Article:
"The nations raged, but Your wrath came, and the time for the dead to be judged, and for rewarding Your servants, the prophets and saints, and those who fear Your name, both small and great, and for destroying the destroyers of the earth."
- Revelation 11:18
For years, I have had trouble understanding why this verse is located where it is. Why would John describe the great judgment halfway through his book, only to bring it up again near the end, in chapter 20? However, through an enlightening remark in a commentary, I have gotten it. The judgment here isn't of the dead, but rather a judgment for the righteous dead, in answer to their prayers in 6:9-10, "When He opened the fifth seal, I saw under the altar the souls of those who had been slain for the word of God and for the witness they had borne. They cried out with a loud voice, 'O Sovereign Lord, holy and true, how long before You will judge and avenge our blood on those who dwell on the earth?'" In other words, 11:18 is comparable to a civil lawsuit in our times, while 20:11ff is a criminal judgment.
We see parallels in some of the Davidic Psalms, such as 35:17, "How long, O Lord, will You look on? Rescue me from their destruction, my precious life from the lions." Compare verses 22-26. And again in 94:2, "Rise up, O judge of the earth, repay to the proud what they deserve!" Likewise the Prophet Habakkuk, such as 1:13b, "Why do You idly look at traitors and are silent when the wicked swallows up the man more righteous than he?"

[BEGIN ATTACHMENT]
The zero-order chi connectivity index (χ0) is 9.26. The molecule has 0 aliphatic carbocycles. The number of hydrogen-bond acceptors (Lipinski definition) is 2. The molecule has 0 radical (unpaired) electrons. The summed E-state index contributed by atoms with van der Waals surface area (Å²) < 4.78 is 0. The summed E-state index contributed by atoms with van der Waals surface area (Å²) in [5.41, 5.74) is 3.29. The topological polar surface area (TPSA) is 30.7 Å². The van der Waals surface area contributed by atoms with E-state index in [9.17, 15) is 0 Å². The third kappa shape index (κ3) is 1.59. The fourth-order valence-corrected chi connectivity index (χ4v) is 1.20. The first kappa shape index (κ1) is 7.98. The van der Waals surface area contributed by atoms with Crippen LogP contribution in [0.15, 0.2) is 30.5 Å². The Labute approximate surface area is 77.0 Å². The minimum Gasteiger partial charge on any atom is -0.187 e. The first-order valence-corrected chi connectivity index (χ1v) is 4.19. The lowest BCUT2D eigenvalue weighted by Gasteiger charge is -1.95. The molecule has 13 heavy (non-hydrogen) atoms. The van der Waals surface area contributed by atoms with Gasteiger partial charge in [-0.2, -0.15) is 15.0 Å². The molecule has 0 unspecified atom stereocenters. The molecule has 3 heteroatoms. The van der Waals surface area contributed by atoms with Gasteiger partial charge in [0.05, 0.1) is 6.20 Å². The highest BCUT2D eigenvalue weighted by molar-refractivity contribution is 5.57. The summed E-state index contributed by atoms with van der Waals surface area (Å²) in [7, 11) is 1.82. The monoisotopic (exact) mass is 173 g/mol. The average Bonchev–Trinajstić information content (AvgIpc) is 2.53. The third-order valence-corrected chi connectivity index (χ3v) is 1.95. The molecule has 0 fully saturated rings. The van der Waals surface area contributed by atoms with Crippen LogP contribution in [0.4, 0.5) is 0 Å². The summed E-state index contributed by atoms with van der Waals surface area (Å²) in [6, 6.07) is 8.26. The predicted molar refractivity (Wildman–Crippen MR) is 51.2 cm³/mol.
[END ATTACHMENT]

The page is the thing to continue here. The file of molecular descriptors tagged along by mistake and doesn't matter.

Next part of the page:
I think this judgment in Revelation also comes in answer to Jesus's own words in Matthew 21:21, "Truly, I say to you, if you have faith and do not doubt, you will not only do what has been done to this fig tree, but even if you say to this mountain, 'Be taken up and thrown into the sea,' it will happen." While this verse is often misread, as if He said "a mountain," or even spiritualized to represent obstacles in life, notice that He actually specifies "this mountain." This is spoken as He returns to Jerusalem the morning after He cleansed the temple (v. 18). In other words, I think that He was instructing His disciples to pray for the overthrow of Jerusalem and the temple order, as actually occurred in 70AD. Revelation 6 describes the martyred saints making this prayer, and 11:18 describes their sovereign Redeemer vindicating their pleas with a judgment against their persecutors, represented in their emblem, the Temple Mount. This understanding of that verse brings much clarity in my mind, as to the intentions of God, speaking through the Apostle John, in the first half of Revelation.
While I have followed my own thinking in coming to these conclusions, I am not alone in them. The Preterist Archive has a page dedicated to this interpretation. And Kenneth Gentry gives a wide-ranging bibliography of publications on his website.
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